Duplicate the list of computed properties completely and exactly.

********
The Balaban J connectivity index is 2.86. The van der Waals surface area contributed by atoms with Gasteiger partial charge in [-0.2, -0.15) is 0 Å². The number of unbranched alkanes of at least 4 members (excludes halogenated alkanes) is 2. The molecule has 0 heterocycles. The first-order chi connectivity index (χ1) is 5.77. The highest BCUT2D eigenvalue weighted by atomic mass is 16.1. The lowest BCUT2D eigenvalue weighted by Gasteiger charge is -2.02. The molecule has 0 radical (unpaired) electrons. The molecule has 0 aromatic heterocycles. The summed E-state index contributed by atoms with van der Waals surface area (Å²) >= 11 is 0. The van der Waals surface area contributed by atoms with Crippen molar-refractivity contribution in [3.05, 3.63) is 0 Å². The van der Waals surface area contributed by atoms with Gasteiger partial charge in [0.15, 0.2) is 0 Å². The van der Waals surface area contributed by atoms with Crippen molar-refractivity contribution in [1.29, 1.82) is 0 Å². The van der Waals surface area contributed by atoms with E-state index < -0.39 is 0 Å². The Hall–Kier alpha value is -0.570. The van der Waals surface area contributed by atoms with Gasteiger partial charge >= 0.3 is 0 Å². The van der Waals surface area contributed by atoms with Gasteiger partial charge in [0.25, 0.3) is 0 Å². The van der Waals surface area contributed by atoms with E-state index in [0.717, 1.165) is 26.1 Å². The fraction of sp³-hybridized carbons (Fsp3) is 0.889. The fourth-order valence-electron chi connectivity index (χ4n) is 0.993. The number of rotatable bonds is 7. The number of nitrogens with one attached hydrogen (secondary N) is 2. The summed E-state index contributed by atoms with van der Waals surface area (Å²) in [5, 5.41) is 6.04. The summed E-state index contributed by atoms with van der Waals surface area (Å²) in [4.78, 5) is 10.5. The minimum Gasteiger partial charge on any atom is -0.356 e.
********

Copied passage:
The Balaban J connectivity index is 2.86. The van der Waals surface area contributed by atoms with Gasteiger partial charge in [-0.2, -0.15) is 0 Å². The number of unbranched alkanes of at least 4 members (excludes halogenated alkanes) is 2. The molecule has 0 heterocycles. The first-order chi connectivity index (χ1) is 5.77. The highest BCUT2D eigenvalue weighted by atomic mass is 16.1. The lowest BCUT2D eigenvalue weighted by Gasteiger charge is -2.02. The molecule has 0 radical (unpaired) electrons. The molecule has 0 aromatic heterocycles. The summed E-state index contributed by atoms with van der Waals surface area (Å²) >= 11 is 0. The van der Waals surface area contributed by atoms with Crippen molar-refractivity contribution in [3.05, 3.63) is 0 Å². The van der Waals surface area contributed by atoms with Gasteiger partial charge in [0.15, 0.2) is 0 Å². The van der Waals surface area contributed by atoms with Crippen molar-refractivity contribution in [1.29, 1.82) is 0 Å². The van der Waals surface area contributed by atoms with E-state index < -0.39 is 0 Å². The Hall–Kier alpha value is -0.570. The van der Waals surface area contributed by atoms with Gasteiger partial charge >= 0.3 is 0 Å². The van der Waals surface area contributed by atoms with Gasteiger partial charge in [0.25, 0.3) is 0 Å². The van der Waals surface area contributed by atoms with E-state index in [0.717, 1.165) is 26.1 Å². The fraction of sp³-hybridized carbons (Fsp3) is 0.889. The fourth-order valence-electron chi connectivity index (χ4n) is 0.993. The number of rotatable bonds is 7. The number of nitrogens with one attached hydrogen (secondary N) is 2. The summed E-state index contributed by atoms with van der Waals surface area (Å²) in [5, 5.41) is 6.04. The summed E-state index contributed by atoms with van der Waals surface area (Å²) in [4.78, 5) is 10.5. The minimum Gasteiger partial charge on any atom is -0.356 e.